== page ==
"Yet I still dare to hope when I remember this ..." Lamentations 3:21 (NLT)
Have you ever cried until tears no longer fell and your heart was broken in tiny pieces? Have you uttered, "Everything I hope for from the Lord is lost?" Yes? Then you, me, and Jeremiah make three.
I won't forget those long nights of crying myself to sleep. Some nights, only silent tears trickled; other nights, loud wails accompanied questions and prayers. "Why Lord? What am I doing wrong? Why won't You fix this?" My prayers ended with, "If it is Your will," hoping His will was different than it appeared to be.
Many nights I curled up in a ball under my covers hoping for a break-through. Yet, the situation seemed hopeless; I believed everything I had hoped for was lost.
Jeremiah, also known as the weeping prophet in the Old Testament, found himself in a hopeless situation too. He watched the Temple of the Lord being burned to the ground by the Babylonians. Jeremiah's heart broke as the elements of the Temple, such as the water basin and lamp snuffers, were stolen, and taken to Babylon to be used to worship false gods.
In the midst of the devastation, Jeremiah prophesied God's words to the people of Judah and Jerusalem. Unfortunately, it wasn't good news. The Lord's immediate future for His people was one of discipline and the utter destruction of Jerusalem as well as His holy Temple. Jeremiah was chosen by God to deliver these words to His people. Jeremiah did his job and did it well, but not without punishment, ridicule, insults, and imprisonment by the recipients of the news.
Jeremiah shed tears until he said, "I have cried until the tears no longer come; my heart is broken." (Lamentations 2:11 NLT) His heart was broken for Jerusalem and for God's people, his people. In anguish Jeremiah lamented, "Everything I had hoped for from the Lord is lost." (Lamentations 3:18 NLT)
Then, in the midst of his despair, he dared. He dared to hope in what he remembered.
Many of us need hope. To find it like Jeremiah did, let's look at what he remembered that gave him the courage to dare to hope again. What Jeremiah remembered was the key to elevating him from the pit of despair to a place of expectancy. It is our key as well. Jeremiah remembered this about the Lord:
• His unfailing love • His new mercies • His never-ending faithfulness • His inheritance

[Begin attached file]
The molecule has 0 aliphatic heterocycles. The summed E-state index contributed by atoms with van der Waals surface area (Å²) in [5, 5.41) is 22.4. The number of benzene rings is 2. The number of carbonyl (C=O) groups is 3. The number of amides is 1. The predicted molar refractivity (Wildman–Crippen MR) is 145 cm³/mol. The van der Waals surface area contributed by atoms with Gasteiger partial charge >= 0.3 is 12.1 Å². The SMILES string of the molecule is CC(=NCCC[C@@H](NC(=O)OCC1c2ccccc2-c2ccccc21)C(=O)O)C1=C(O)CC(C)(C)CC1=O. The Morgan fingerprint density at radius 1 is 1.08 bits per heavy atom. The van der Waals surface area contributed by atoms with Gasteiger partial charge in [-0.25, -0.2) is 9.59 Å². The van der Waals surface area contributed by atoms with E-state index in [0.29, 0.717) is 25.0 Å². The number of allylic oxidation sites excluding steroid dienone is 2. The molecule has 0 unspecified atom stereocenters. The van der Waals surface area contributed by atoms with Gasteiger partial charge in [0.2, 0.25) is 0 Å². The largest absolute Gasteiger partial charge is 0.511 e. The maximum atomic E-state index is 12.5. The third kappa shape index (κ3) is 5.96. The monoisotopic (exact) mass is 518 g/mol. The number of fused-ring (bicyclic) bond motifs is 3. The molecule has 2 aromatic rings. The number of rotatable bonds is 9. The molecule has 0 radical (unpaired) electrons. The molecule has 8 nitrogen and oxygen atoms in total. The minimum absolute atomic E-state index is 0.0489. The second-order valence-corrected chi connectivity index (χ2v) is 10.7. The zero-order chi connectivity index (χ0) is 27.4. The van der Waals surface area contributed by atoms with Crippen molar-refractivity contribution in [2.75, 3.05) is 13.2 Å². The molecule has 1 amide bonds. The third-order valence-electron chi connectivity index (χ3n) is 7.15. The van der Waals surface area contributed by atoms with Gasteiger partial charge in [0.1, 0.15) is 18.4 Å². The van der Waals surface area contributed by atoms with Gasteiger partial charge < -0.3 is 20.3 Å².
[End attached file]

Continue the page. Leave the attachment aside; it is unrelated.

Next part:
God's Word is just as alive and active today as it was in Jeremiah's day. It is designed to transform us from the inside out. Reading and applying its truths will redirect our perspective.
During my desperate nights I longed for my circumstances to be different. I cried until the tears would no longer come. Many times I tarried in the pit of despair much longer than necessary. But when I remembered God's faithfulness and mercies to me, my hope was renewed.
Did the circumstances surrounding my sorrows change because I remembered God's promises? No. What changed was hope slipped in to my outlook. Hope means to wait with expectation, and this is what I chose to do during those hard nights.
Are you in need of hope today? Will you choose to remember God's faithfulness, love, and mercy, despite the despair and destruction around you? Today, dare to hope.
Dear Lord, I want to dare to hope, but life around me seems uncertain and tentative. Will You help me remember Your faithfulness, love and mercy? Thank You in advance for what You are going to do. In Jesus' Name, Amen.
Reflect and Respond: Read Lamentations 3:21-24 aloud. Remember and write down God's expressions of faithfulness, mercy, and love to you. Dare to hope.
Forward today's devotion to someone who needs hope.
What stumbling block keeps you from daring to hope? Remember... His unfailing love His new mercies His never ending faithfulness His inheritance
Power Verse: Psalm 33:18, "But the eyes of the LORD are on those who fear him, on those whose hope is in his unfailing love." (NIV)
© 2013 by Wendy Pope. All rights reserved.
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